... Kavanaugh's work on the D.C. Circuit show a judge strongly protective of free speech rights, and part of the trend of applying free speech doctrines both to classic scenarios and to government regulation. His stance on telecommunications and elections laws will get him painted as part of the "weaponize free speech" movement by results-oriented thinkers. He's strong on First Amendment limits on defamation law and his approach to anti-SLAPP statutes do not, as some have suggested, signal that he wants to make defamation cases easier. But though he might help upset applecarts by applying the First Amendment to regulatory schemes, and will not uphold broad speech restrictions, he will likely not overturn doctrines that make it hard for individuals to recover for speech violations.
So far, so good -- for someone nominated by a President who doesn't exactly strike me as friendly towards this crucial right.

Kavanaugh's record on abortion isn't exactly extensive, but he has been nominated by a President hostile to women's reproductive rights. Regarding how he might rule in an abortion case, we have the following from The New York Times
In a case last fall that drew widespread attention, the appeals court voted to allow an undocumented pregnant 17-year-old in immigration detention to seek an abortion without delay; the Trump administration had wanted to first transfer her to an adult sponsor for guidance.

Judge Kavanaugh dissented. He wrote that while the appeals court was bound to obey Supreme Court rulings that said that the Constitution protects a woman's right to choose an abortion, those precedents left room for the government to apply "reasonable regulations that do not impose an undue burden."

He maintained that the government was within its bounds to choose a transfer to a sponsor instead of "forcing the minor to make the decision in an isolated detention camp with no support network available." Judge Kavanaugh accused the majority of wrongly inventing "a new right for unlawful immigrant minors in U.S. government detention to obtain immediate abortion on demand." He said that barred the government from intervening to connect minors with their immigration sponsors before making such a serious life decision. "The majority's decision represents a radical extension of the Supreme Court's abortion jurisprudence," he wrote. [links omitted]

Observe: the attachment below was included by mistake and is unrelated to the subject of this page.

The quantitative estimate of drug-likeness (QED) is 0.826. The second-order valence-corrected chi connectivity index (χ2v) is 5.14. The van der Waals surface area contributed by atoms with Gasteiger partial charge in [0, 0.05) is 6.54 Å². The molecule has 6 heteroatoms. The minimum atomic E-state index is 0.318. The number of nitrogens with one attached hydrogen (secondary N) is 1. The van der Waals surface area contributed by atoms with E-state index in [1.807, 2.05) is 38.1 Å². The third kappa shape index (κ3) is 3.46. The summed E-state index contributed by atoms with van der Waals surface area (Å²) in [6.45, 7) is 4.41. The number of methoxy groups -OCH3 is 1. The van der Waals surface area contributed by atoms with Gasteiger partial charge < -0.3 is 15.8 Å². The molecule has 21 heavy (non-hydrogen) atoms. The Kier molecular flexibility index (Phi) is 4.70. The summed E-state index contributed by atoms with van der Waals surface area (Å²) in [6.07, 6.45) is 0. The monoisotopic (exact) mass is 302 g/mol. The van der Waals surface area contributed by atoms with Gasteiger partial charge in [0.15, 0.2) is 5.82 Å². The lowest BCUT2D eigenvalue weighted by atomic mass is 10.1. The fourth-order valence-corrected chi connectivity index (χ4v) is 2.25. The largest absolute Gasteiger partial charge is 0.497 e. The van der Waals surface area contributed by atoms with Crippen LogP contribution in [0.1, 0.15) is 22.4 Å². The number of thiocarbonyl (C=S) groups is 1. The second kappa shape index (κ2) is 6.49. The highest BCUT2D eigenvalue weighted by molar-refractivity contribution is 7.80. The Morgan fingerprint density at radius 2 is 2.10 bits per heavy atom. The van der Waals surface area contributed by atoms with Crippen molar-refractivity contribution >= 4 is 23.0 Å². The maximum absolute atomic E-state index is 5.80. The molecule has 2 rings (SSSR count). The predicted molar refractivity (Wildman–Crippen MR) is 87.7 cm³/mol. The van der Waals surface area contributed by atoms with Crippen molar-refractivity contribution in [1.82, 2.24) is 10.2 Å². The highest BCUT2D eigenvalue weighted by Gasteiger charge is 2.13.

The fact that the case covers someone in government custody muddies the waters, but this falls clearly within the debate over the role a parent or guardian should play in whether a minor has an abortion. Kavanaugh's stand here doesn't tell me conclusively that he would vote to overturn Roe vs. Wade, but, given that many conservatives see government intervention with such involvement as a convenient means of interfering with the exercise of that right, this ruling doesn't look good

I haven't made up my mind on whether I support or oppose this nominee, but I am concerned about the second issue.

-- CAV

Friday Hodgepodge

Friday, July 13, 2018

Image via Pixabay.
Four Things

1. On the ride home from school back in June, my seven year old daughter made an odd complaint: she couldn't get a song out of her head.

Yes: In the process of promoting a school trip to an Orioles game, her teachers managed to afflict her with her first earworm. The song in question was, "Take Me Out to the Ball Game."